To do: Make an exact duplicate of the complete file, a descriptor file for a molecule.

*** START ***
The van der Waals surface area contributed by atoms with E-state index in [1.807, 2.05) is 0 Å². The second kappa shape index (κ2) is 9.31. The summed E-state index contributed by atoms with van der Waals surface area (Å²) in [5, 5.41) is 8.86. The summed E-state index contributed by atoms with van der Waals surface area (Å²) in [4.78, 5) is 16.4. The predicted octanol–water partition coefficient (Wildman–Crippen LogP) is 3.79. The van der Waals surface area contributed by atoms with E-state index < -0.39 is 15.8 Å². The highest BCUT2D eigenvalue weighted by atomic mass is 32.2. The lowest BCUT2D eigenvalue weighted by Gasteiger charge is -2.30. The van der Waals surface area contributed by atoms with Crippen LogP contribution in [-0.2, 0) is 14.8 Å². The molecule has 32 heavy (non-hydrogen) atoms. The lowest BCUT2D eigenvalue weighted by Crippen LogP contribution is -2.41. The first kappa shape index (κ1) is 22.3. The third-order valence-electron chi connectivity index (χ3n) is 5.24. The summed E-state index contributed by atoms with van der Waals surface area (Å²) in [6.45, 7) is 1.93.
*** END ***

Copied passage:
The van der Waals surface area contributed by atoms with E-state index in [1.807, 2.05) is 0 Å². The second kappa shape index (κ2) is 9.31. The summed E-state index contributed by atoms with van der Waals surface area (Å²) in [5, 5.41) is 8.86. The summed E-state index contributed by atoms with van der Waals surface area (Å²) in [4.78, 5) is 16.4. The predicted octanol–water partition coefficient (Wildman–Crippen LogP) is 3.79. The van der Waals surface area contributed by atoms with E-state index < -0.39 is 15.8 Å². The highest BCUT2D eigenvalue weighted by atomic mass is 32.2. The lowest BCUT2D eigenvalue weighted by Gasteiger charge is -2.30. The van der Waals surface area contributed by atoms with Crippen LogP contribution in [-0.2, 0) is 14.8 Å². The molecule has 32 heavy (non-hydrogen) atoms. The lowest BCUT2D eigenvalue weighted by Crippen LogP contribution is -2.41. The first kappa shape index (κ1) is 22.3. The third-order valence-electron chi connectivity index (χ3n) is 5.24. The summed E-state index contributed by atoms with van der Waals surface area (Å²) in [6.45, 7) is 1.93.